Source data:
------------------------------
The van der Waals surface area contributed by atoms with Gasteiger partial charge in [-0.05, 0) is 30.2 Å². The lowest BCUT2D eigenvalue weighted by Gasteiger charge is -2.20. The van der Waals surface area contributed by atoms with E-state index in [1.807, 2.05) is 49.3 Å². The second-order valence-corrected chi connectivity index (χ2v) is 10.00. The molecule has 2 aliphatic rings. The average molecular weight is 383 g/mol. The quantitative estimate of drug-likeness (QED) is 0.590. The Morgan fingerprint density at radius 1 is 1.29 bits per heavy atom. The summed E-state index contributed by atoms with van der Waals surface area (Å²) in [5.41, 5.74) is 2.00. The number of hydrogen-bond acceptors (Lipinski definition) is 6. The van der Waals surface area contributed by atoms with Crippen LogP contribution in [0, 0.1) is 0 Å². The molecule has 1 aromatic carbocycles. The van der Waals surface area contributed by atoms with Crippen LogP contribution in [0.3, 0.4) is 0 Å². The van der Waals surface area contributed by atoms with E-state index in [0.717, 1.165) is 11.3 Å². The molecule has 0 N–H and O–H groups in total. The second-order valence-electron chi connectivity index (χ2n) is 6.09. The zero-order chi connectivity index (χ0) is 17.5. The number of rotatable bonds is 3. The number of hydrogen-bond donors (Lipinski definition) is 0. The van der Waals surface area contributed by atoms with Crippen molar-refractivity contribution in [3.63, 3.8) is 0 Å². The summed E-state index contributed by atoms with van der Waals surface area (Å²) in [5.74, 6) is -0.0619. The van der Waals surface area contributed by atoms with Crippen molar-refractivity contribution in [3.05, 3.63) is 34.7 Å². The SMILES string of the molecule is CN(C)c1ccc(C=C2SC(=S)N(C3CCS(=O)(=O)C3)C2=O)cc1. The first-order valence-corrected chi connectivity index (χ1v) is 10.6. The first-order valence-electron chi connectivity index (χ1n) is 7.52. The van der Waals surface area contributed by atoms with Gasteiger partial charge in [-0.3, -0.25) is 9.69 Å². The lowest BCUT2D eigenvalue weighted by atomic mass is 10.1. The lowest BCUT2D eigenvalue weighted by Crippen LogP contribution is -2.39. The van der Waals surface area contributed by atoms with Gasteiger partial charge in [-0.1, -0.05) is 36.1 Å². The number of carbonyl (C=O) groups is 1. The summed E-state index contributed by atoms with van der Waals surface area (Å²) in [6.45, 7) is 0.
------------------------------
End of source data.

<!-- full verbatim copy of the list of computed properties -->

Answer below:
The van der Waals surface area contributed by atoms with Gasteiger partial charge in [-0.05, 0) is 30.2 Å². The lowest BCUT2D eigenvalue weighted by Gasteiger charge is -2.20. The van der Waals surface area contributed by atoms with E-state index in [1.807, 2.05) is 49.3 Å². The second-order valence-corrected chi connectivity index (χ2v) is 10.00. The molecule has 2 aliphatic rings. The average molecular weight is 383 g/mol. The quantitative estimate of drug-likeness (QED) is 0.590. The Morgan fingerprint density at radius 1 is 1.29 bits per heavy atom. The summed E-state index contributed by atoms with van der Waals surface area (Å²) in [5.41, 5.74) is 2.00. The number of hydrogen-bond acceptors (Lipinski definition) is 6. The van der Waals surface area contributed by atoms with Crippen LogP contribution in [0, 0.1) is 0 Å². The molecule has 1 aromatic carbocycles. The van der Waals surface area contributed by atoms with Crippen LogP contribution in [0.3, 0.4) is 0 Å². The van der Waals surface area contributed by atoms with E-state index in [0.717, 1.165) is 11.3 Å². The molecule has 0 N–H and O–H groups in total. The second-order valence-electron chi connectivity index (χ2n) is 6.09. The zero-order chi connectivity index (χ0) is 17.5. The number of rotatable bonds is 3. The number of hydrogen-bond donors (Lipinski definition) is 0. The van der Waals surface area contributed by atoms with Crippen molar-refractivity contribution in [3.63, 3.8) is 0 Å². The summed E-state index contributed by atoms with van der Waals surface area (Å²) in [5.74, 6) is -0.0619. The van der Waals surface area contributed by atoms with Crippen molar-refractivity contribution in [3.05, 3.63) is 34.7 Å². The SMILES string of the molecule is CN(C)c1ccc(C=C2SC(=S)N(C3CCS(=O)(=O)C3)C2=O)cc1. The first-order valence-corrected chi connectivity index (χ1v) is 10.6. The first-order valence-electron chi connectivity index (χ1n) is 7.52. The van der Waals surface area contributed by atoms with Gasteiger partial charge in [-0.3, -0.25) is 9.69 Å². The lowest BCUT2D eigenvalue weighted by atomic mass is 10.1. The lowest BCUT2D eigenvalue weighted by Crippen LogP contribution is -2.39. The van der Waals surface area contributed by atoms with Gasteiger partial charge in [-0.1, -0.05) is 36.1 Å². The number of carbonyl (C=O) groups is 1. The summed E-state index contributed by atoms with van der Waals surface area (Å²) in [6.45, 7) is 0.